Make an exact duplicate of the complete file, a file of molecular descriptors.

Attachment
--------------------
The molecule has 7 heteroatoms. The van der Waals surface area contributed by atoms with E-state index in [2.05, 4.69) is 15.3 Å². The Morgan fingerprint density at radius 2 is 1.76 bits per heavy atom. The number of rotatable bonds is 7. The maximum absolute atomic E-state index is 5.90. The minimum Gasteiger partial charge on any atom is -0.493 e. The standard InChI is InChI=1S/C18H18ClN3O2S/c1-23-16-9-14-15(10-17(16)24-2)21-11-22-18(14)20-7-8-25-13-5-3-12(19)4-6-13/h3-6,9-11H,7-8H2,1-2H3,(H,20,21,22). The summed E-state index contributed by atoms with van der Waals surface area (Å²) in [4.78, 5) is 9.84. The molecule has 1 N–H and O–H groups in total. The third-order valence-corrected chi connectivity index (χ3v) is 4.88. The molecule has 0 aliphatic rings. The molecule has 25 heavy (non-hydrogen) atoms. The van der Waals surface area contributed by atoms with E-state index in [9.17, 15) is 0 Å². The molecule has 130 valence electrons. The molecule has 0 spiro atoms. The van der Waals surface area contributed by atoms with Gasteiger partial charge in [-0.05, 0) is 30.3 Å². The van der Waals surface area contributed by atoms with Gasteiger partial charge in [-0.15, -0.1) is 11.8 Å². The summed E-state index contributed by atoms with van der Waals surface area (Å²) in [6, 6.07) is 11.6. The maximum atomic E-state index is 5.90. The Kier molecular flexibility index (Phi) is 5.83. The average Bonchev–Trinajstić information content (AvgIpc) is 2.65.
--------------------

The molecule has 7 heteroatoms. The van der Waals surface area contributed by atoms with E-state index in [2.05, 4.69) is 15.3 Å². The Morgan fingerprint density at radius 2 is 1.76 bits per heavy atom. The number of rotatable bonds is 7. The maximum absolute atomic E-state index is 5.90. The minimum Gasteiger partial charge on any atom is -0.493 e. The standard InChI is InChI=1S/C18H18ClN3O2S/c1-23-16-9-14-15(10-17(16)24-2)21-11-22-18(14)20-7-8-25-13-5-3-12(19)4-6-13/h3-6,9-11H,7-8H2,1-2H3,(H,20,21,22). The summed E-state index contributed by atoms with van der Waals surface area (Å²) in [4.78, 5) is 9.84. The molecule has 1 N–H and O–H groups in total. The third-order valence-corrected chi connectivity index (χ3v) is 4.88. The molecule has 0 aliphatic rings. The molecule has 25 heavy (non-hydrogen) atoms. The van der Waals surface area contributed by atoms with E-state index in [9.17, 15) is 0 Å². The molecule has 130 valence electrons. The molecule has 0 spiro atoms. The van der Waals surface area contributed by atoms with Gasteiger partial charge in [-0.05, 0) is 30.3 Å². The van der Waals surface area contributed by atoms with Gasteiger partial charge in [-0.15, -0.1) is 11.8 Å². The summed E-state index contributed by atoms with van der Waals surface area (Å²) in [6, 6.07) is 11.6. The maximum atomic E-state index is 5.90. The Kier molecular flexibility index (Phi) is 5.83. The average Bonchev–Trinajstić information content (AvgIpc) is 2.65.